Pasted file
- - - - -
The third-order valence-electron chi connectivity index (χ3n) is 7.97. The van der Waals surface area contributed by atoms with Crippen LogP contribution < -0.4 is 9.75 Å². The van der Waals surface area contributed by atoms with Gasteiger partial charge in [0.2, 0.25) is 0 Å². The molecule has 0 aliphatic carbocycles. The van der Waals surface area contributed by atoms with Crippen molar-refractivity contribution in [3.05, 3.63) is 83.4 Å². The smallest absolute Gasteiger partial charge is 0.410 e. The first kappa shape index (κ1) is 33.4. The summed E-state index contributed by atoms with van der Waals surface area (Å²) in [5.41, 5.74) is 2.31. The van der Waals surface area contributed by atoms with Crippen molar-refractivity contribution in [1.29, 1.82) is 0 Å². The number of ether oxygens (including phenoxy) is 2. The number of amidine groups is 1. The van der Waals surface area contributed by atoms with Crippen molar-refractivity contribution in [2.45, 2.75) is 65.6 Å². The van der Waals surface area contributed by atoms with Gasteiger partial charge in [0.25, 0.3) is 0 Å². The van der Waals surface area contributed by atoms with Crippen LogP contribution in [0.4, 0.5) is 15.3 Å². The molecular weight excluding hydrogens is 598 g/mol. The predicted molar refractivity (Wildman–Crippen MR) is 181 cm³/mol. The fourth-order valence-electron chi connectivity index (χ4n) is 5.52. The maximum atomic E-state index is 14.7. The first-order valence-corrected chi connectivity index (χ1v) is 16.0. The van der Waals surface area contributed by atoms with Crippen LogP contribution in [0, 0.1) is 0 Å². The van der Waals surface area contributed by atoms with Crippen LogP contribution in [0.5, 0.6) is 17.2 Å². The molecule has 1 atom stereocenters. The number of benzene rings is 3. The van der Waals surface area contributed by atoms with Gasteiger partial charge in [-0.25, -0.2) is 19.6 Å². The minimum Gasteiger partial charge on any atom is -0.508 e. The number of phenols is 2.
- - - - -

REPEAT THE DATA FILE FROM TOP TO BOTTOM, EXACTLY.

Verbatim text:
The third-order valence-electron chi connectivity index (χ3n) is 7.97. The van der Waals surface area contributed by atoms with Crippen LogP contribution < -0.4 is 9.75 Å². The van der Waals surface area contributed by atoms with Gasteiger partial charge in [0.2, 0.25) is 0 Å². The molecule has 0 aliphatic carbocycles. The van der Waals surface area contributed by atoms with Crippen molar-refractivity contribution in [3.05, 3.63) is 83.4 Å². The smallest absolute Gasteiger partial charge is 0.410 e. The first kappa shape index (κ1) is 33.4. The summed E-state index contributed by atoms with van der Waals surface area (Å²) in [5.41, 5.74) is 2.31. The van der Waals surface area contributed by atoms with Crippen molar-refractivity contribution in [1.29, 1.82) is 0 Å². The number of ether oxygens (including phenoxy) is 2. The number of amidine groups is 1. The van der Waals surface area contributed by atoms with Crippen molar-refractivity contribution in [2.45, 2.75) is 65.6 Å². The van der Waals surface area contributed by atoms with Gasteiger partial charge in [0.25, 0.3) is 0 Å². The van der Waals surface area contributed by atoms with Crippen LogP contribution in [0.4, 0.5) is 15.3 Å². The molecular weight excluding hydrogens is 598 g/mol. The predicted molar refractivity (Wildman–Crippen MR) is 181 cm³/mol. The fourth-order valence-electron chi connectivity index (χ4n) is 5.52. The maximum atomic E-state index is 14.7. The first-order valence-corrected chi connectivity index (χ1v) is 16.0. The van der Waals surface area contributed by atoms with Crippen LogP contribution in [0, 0.1) is 0 Å². The van der Waals surface area contributed by atoms with Crippen LogP contribution in [0.5, 0.6) is 17.2 Å². The molecule has 1 atom stereocenters. The number of benzene rings is 3. The van der Waals surface area contributed by atoms with Gasteiger partial charge in [-0.25, -0.2) is 19.6 Å². The minimum Gasteiger partial charge on any atom is -0.508 e. The number of phenols is 2.